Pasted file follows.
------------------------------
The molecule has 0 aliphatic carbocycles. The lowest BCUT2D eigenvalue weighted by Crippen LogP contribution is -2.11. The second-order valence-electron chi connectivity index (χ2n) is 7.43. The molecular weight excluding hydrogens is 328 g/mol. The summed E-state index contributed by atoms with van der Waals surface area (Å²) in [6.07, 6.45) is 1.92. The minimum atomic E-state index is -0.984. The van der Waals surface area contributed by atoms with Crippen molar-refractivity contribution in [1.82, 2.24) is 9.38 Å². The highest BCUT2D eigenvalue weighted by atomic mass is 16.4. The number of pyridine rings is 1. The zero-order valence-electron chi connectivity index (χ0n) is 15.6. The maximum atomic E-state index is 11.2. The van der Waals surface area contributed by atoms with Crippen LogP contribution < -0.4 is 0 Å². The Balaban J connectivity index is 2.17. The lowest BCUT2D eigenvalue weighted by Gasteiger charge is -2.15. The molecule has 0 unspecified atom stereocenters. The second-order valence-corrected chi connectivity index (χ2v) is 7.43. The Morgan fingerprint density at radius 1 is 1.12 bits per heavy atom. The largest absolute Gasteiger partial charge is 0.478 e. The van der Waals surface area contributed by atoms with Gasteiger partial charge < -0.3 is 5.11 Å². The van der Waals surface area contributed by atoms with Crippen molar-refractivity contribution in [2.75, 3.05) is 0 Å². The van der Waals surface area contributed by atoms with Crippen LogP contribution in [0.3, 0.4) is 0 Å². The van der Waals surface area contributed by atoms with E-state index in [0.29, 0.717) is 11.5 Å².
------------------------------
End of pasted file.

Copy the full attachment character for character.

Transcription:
The molecule has 0 aliphatic carbocycles. The lowest BCUT2D eigenvalue weighted by Crippen LogP contribution is -2.11. The second-order valence-electron chi connectivity index (χ2n) is 7.43. The molecular weight excluding hydrogens is 328 g/mol. The summed E-state index contributed by atoms with van der Waals surface area (Å²) in [6.07, 6.45) is 1.92. The minimum atomic E-state index is -0.984. The van der Waals surface area contributed by atoms with Crippen molar-refractivity contribution in [1.82, 2.24) is 9.38 Å². The highest BCUT2D eigenvalue weighted by atomic mass is 16.4. The number of pyridine rings is 1. The zero-order valence-electron chi connectivity index (χ0n) is 15.6. The maximum atomic E-state index is 11.2. The van der Waals surface area contributed by atoms with Crippen LogP contribution < -0.4 is 0 Å². The Balaban J connectivity index is 2.17. The lowest BCUT2D eigenvalue weighted by Gasteiger charge is -2.15. The molecule has 0 unspecified atom stereocenters. The second-order valence-corrected chi connectivity index (χ2v) is 7.43. The Morgan fingerprint density at radius 1 is 1.12 bits per heavy atom. The largest absolute Gasteiger partial charge is 0.478 e. The van der Waals surface area contributed by atoms with Gasteiger partial charge < -0.3 is 5.11 Å². The van der Waals surface area contributed by atoms with Crippen molar-refractivity contribution in [2.75, 3.05) is 0 Å². The van der Waals surface area contributed by atoms with Crippen LogP contribution in [0.3, 0.4) is 0 Å². The van der Waals surface area contributed by atoms with E-state index in [0.29, 0.717) is 11.5 Å².